Bejan's theory makes sense when you look at current pitchers like Aroldis Chapman of the Cincinatti Reds. He is 6' 4", 205 pounds, and has the fastest pitch on record in an MLB game (106 mph). The theory also checks out when looking at baseball legend Randy Johnson who was 6' 10". weighed around 225 pounds, and consistently threw in the upper 90's. However, if physical size plays that big a role in a pitchers' max velocity, what explains guys like Billy Wagner who could top 100 mph on a radar gun while only being 5' 10" tall and weighing 180 pounds?

George Washington University professor Dr. Neil Roach argues that physical size and muscle strength are not nearly as important to a pitchers' velocity as is technique. In a recent report in the science journal Nature, Roach detailed an experiment he did as a graduate student at Harvard in which "used motion-capture video to analyze the throwing motion of 20 college athletes, who hurled baseballs at a target about 100 feet away, with and without a brace that restricted shoulder motion".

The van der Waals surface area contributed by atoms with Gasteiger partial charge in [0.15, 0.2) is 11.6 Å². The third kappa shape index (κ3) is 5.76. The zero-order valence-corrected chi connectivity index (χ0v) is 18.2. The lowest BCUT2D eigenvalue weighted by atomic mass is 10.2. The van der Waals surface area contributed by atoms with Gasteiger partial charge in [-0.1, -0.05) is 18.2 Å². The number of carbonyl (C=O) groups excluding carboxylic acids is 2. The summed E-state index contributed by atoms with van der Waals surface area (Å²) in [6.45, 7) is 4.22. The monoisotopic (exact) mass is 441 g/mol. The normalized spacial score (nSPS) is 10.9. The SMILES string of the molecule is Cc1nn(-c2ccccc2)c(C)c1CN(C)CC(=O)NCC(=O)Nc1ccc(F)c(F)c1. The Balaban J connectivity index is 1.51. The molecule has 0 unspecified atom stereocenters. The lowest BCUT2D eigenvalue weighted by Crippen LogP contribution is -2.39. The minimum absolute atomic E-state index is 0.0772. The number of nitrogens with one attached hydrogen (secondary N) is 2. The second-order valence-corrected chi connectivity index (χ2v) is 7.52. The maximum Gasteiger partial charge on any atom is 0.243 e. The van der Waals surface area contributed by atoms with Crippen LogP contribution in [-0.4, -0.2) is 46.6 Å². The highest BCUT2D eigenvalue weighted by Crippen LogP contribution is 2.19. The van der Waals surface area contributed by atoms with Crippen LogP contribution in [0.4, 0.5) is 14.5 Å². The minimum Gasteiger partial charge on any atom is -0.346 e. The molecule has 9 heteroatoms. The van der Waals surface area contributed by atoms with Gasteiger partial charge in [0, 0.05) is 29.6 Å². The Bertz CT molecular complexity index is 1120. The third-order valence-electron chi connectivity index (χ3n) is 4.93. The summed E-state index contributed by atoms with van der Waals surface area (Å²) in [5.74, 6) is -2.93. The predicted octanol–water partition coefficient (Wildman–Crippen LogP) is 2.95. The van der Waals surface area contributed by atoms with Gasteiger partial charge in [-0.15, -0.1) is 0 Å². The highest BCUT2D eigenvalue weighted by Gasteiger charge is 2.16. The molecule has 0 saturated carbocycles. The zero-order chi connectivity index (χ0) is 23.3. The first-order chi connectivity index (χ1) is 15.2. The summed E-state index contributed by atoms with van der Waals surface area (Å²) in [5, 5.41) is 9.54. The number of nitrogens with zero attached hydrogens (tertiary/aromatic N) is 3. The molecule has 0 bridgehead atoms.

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Then he and his team "analyzed the structure of the shoulder and upper arm, the motion and the forces involved, and concluded, first, that muscles alone cannot account for how hard and fast humans throw". After measuring the amounts of torque generated by the rotation of the players' humeral bones during the cocking phase of their different throwing motions, it was found that pitchers that generated more humeral torsion threw at higher velocities than those who didn't. In addition, when the rotation of the players' humeri was restricted by a brace, they're pitch velocity declined significantly.

So what does that all mean? According to Roach, a player can gain significant velocity on their fastball by solely changing their mechanics. With the help of coaches, pitchers can learn how to speed up their shoulder (and humeral) rotation, generating more torque and therefore more miles per hour on their pitches.